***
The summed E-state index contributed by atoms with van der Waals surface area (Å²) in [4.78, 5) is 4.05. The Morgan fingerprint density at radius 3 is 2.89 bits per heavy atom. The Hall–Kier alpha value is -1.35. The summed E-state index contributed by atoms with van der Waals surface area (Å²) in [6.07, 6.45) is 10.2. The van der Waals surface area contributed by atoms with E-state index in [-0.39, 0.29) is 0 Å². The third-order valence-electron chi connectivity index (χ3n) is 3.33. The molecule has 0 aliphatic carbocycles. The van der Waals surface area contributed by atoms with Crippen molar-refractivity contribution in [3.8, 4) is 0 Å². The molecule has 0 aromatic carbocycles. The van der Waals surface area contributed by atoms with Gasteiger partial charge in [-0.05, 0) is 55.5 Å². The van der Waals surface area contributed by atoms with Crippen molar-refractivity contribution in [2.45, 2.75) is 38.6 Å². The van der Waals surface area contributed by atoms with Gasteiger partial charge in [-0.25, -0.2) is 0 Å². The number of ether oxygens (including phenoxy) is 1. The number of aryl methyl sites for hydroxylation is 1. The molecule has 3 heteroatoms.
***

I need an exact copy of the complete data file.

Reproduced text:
The summed E-state index contributed by atoms with van der Waals surface area (Å²) in [4.78, 5) is 4.05. The Morgan fingerprint density at radius 3 is 2.89 bits per heavy atom. The Hall–Kier alpha value is -1.35. The summed E-state index contributed by atoms with van der Waals surface area (Å²) in [6.07, 6.45) is 10.2. The van der Waals surface area contributed by atoms with E-state index in [-0.39, 0.29) is 0 Å². The third-order valence-electron chi connectivity index (χ3n) is 3.33. The molecule has 0 aliphatic carbocycles. The van der Waals surface area contributed by atoms with Crippen molar-refractivity contribution in [3.8, 4) is 0 Å². The molecule has 0 aromatic carbocycles. The van der Waals surface area contributed by atoms with Gasteiger partial charge in [-0.05, 0) is 55.5 Å². The van der Waals surface area contributed by atoms with Crippen molar-refractivity contribution in [2.45, 2.75) is 38.6 Å². The van der Waals surface area contributed by atoms with Gasteiger partial charge in [-0.25, -0.2) is 0 Å². The number of ether oxygens (including phenoxy) is 1. The number of aryl methyl sites for hydroxylation is 1. The molecule has 3 heteroatoms.